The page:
The Center joined with the Medical University of South Carolina and the University of South Carolina School of Medicine in 1979 to form the South Carolina Consortium of Regional Genetic Centers. Through the Consortium, the Centers share clinical and laboratory expertise, provide educational programs, and plan for the delivery of genetic services in South Carolina. The expertise of the clinical and laboratory units have been shared beyond the state’s borders through consultative services with Shriners Hospital for Children and by providing laboratory testing for other genetic units.
Faculty development posed perhaps the greatest challenge to the fledgling organization. Growing patient numbers, as well as a commitment to education and research necessitated the recruitment of additional physicians, laboratory technologists and genetic counselors. Yet, the Center’s fragile nature made competition with academic centers for the limited number of available genetics workers difficult. The arrival of Richard Schroer from Bowman Gray School of Medicine, to join the staff in 1978, marked the beginning of the Center’s faculty growth. Robert Saul came from Duke University a year later, Mary Phelan from Medical College of Virginia in 1982, Curtis Rogers from Greenville Hospital in 1983, JoAnn Kelly from Washington University in 1984, and Charles Schwartz from the University of Utah in 1985. These faculty members took the lead in developing important programs for the Center.
Opening in 1996, the J. C. Self Research Institute of Human Genetics is a state and national resource where scientists seek a greater understanding of the causes, treatment, and prevention of birth defects and mental retardation. The Institute is taking a leading role in genetic research in South Carolina. Whether mapping part of the vast unknown areas of the human genome, studying the effects of a single gene gone awry, or putting into practice a strategy for families to avoid hereditary disease, scientists at the Institute hope their work will bring the next generation closer to the goal of having all babies born healthy and free of physical and mental disabilities.
Research at the Institute is divided into two major Centers: The Center for Molecular Studies and The Center for Anatomic Studies. The primary research focus in the Center for Molecular Studies is gaining a greater understanding of mental retardation, discovering new mechanisms which contribute to genetic disease, and developing new strategies for prevention. The Center for Anatomic Studies devotes its resources toward understanding the mechanisms by which birth defects occur and how they may be prevented.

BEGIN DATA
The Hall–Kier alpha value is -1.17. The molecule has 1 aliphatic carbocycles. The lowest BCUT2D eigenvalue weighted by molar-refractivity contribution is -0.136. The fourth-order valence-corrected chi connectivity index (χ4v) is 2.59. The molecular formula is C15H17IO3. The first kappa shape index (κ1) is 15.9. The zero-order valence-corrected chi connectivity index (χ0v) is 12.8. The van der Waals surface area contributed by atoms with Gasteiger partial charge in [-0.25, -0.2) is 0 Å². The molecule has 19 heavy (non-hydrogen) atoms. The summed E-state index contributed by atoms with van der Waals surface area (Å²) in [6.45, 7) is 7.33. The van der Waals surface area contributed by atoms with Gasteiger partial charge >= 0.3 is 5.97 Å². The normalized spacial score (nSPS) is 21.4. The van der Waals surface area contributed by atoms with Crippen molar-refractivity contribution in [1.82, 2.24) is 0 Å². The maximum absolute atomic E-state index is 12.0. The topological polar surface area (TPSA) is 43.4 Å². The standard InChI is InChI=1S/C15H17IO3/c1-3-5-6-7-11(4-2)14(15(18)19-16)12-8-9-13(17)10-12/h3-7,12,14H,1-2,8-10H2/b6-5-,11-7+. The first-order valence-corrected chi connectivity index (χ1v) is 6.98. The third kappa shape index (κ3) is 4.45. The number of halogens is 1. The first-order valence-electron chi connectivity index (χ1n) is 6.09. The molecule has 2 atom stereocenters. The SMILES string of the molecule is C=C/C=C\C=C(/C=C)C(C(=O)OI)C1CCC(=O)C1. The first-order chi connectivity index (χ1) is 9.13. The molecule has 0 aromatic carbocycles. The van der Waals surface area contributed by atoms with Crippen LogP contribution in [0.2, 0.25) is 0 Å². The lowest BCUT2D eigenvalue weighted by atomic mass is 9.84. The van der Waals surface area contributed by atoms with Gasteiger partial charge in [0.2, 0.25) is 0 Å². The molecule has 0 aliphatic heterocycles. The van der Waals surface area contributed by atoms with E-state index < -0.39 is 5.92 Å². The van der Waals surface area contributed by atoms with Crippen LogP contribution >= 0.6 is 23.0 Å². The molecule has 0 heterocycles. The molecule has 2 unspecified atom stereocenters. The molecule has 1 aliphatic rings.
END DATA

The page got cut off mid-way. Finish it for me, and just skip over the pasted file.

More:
In 1999, the Center received a $3.5 million grant from the S.C. General Assembly to establish the South Carolina Biotechnology Incubation Facility, a 22,000 square foot west wing addition to the J.C. Self Research Institute of Human Genetics. About 8,000 sq. ft. of the facility is used for laboratory modules and related office space which is available for defined periods of time to promising projects and companies. The building also includes a library, conference facility, and space for central services and other support activities. Economically viable projects will spin-off into separate operations in the surrounding Biotechnology Park.
In anticipation of the expansion of newborn screening in our state, the South Carolina Metabolic Diseases Program was initiated at GGC in 1999 to develop the manpower, protocols, laboratory testing and other support necessary to assure appropriate evaluation, treatment and follow up of individuals with complex metabolic diseases.
As the Center expanded its focus into the area of treatment, the vision for the South Carolina Center for the Treatment of Genetic Disorders was conceived. This 30,000 square foot state-of-the-art facility opened in 2009 and houses both the Clinical and Diagnostic Laboratory Divisions of the Center. It serves as home for the Metabolic Treatment Program and supports the Center’s active involvement in clinical natural history studies and treatment trials.
The Division of Education expanded in 2010 through a grant from the National Human Genome Research Institute allowing for the conversion of former laboratory space into a Genetic Education Center. That same year the Gene Machine, a custom mobile science laboratory, was acquired to provide genetic laboratory experiences for high school students and teachers across South Carolina.